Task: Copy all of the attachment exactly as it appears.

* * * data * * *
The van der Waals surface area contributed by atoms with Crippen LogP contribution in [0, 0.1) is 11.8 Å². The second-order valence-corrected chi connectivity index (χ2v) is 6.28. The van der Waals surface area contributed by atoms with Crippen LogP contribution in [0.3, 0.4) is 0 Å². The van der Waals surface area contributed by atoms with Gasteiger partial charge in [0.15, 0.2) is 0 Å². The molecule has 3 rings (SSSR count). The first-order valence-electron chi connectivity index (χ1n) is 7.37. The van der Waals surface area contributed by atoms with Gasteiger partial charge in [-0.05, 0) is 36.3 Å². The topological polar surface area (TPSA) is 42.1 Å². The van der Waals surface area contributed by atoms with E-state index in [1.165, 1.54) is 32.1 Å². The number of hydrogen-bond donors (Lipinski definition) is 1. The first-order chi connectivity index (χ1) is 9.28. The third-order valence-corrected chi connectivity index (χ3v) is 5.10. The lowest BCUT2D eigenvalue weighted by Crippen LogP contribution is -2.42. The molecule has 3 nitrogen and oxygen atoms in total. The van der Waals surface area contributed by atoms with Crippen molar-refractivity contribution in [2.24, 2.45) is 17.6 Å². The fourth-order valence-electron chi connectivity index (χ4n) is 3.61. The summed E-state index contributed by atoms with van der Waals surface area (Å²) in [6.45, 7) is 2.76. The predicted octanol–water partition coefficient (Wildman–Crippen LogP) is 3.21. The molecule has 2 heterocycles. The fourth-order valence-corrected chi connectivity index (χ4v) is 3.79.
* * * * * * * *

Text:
The van der Waals surface area contributed by atoms with Crippen LogP contribution in [0, 0.1) is 11.8 Å². The second-order valence-corrected chi connectivity index (χ2v) is 6.28. The van der Waals surface area contributed by atoms with Crippen LogP contribution in [0.3, 0.4) is 0 Å². The van der Waals surface area contributed by atoms with Gasteiger partial charge in [0.15, 0.2) is 0 Å². The molecule has 3 rings (SSSR count). The first-order valence-electron chi connectivity index (χ1n) is 7.37. The van der Waals surface area contributed by atoms with Gasteiger partial charge in [-0.05, 0) is 36.3 Å². The topological polar surface area (TPSA) is 42.1 Å². The van der Waals surface area contributed by atoms with E-state index in [1.165, 1.54) is 32.1 Å². The number of hydrogen-bond donors (Lipinski definition) is 1. The first-order chi connectivity index (χ1) is 9.28. The third-order valence-corrected chi connectivity index (χ3v) is 5.10. The lowest BCUT2D eigenvalue weighted by Crippen LogP contribution is -2.42. The molecule has 3 nitrogen and oxygen atoms in total. The van der Waals surface area contributed by atoms with Crippen molar-refractivity contribution in [2.24, 2.45) is 17.6 Å². The fourth-order valence-electron chi connectivity index (χ4n) is 3.61. The summed E-state index contributed by atoms with van der Waals surface area (Å²) in [6.45, 7) is 2.76. The predicted octanol–water partition coefficient (Wildman–Crippen LogP) is 3.21. The molecule has 2 heterocycles. The fourth-order valence-corrected chi connectivity index (χ4v) is 3.79.